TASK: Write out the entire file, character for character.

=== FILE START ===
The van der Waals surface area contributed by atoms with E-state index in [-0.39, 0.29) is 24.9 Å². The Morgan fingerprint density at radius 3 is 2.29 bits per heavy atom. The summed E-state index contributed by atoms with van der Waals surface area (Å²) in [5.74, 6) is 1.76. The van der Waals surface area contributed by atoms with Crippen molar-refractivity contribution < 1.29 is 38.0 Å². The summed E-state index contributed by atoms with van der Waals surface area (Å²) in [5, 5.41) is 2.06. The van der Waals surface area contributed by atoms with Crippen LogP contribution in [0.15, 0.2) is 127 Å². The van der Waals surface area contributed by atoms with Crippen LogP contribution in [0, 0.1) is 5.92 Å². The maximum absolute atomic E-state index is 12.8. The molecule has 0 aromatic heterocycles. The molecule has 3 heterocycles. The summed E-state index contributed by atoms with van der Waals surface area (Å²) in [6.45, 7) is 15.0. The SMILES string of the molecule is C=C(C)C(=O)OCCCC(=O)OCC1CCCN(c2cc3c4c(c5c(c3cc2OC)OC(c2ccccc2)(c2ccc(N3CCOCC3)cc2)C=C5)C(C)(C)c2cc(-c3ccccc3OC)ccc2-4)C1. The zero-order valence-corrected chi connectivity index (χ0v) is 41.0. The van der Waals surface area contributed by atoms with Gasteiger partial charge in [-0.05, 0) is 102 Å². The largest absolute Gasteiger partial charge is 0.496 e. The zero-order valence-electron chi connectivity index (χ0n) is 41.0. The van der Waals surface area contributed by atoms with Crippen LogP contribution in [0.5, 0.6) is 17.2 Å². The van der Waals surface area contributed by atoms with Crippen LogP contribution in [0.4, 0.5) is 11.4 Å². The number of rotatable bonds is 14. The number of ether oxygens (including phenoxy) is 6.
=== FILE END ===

The van der Waals surface area contributed by atoms with E-state index in [-0.39, 0.29) is 24.9 Å². The Morgan fingerprint density at radius 3 is 2.29 bits per heavy atom. The summed E-state index contributed by atoms with van der Waals surface area (Å²) in [5.74, 6) is 1.76. The van der Waals surface area contributed by atoms with Crippen molar-refractivity contribution < 1.29 is 38.0 Å². The summed E-state index contributed by atoms with van der Waals surface area (Å²) in [5, 5.41) is 2.06. The van der Waals surface area contributed by atoms with Crippen LogP contribution in [0.15, 0.2) is 127 Å². The van der Waals surface area contributed by atoms with Crippen LogP contribution in [0, 0.1) is 5.92 Å². The maximum absolute atomic E-state index is 12.8. The molecule has 0 aromatic heterocycles. The molecule has 3 heterocycles. The summed E-state index contributed by atoms with van der Waals surface area (Å²) in [6.45, 7) is 15.0. The SMILES string of the molecule is C=C(C)C(=O)OCCCC(=O)OCC1CCCN(c2cc3c4c(c5c(c3cc2OC)OC(c2ccccc2)(c2ccc(N3CCOCC3)cc2)C=C5)C(C)(C)c2cc(-c3ccccc3OC)ccc2-4)C1. The zero-order valence-corrected chi connectivity index (χ0v) is 41.0. The van der Waals surface area contributed by atoms with Gasteiger partial charge in [-0.05, 0) is 102 Å². The largest absolute Gasteiger partial charge is 0.496 e. The zero-order valence-electron chi connectivity index (χ0n) is 41.0. The van der Waals surface area contributed by atoms with Crippen LogP contribution in [0.5, 0.6) is 17.2 Å². The van der Waals surface area contributed by atoms with Crippen LogP contribution in [0.4, 0.5) is 11.4 Å². The number of rotatable bonds is 14. The number of ether oxygens (including phenoxy) is 6.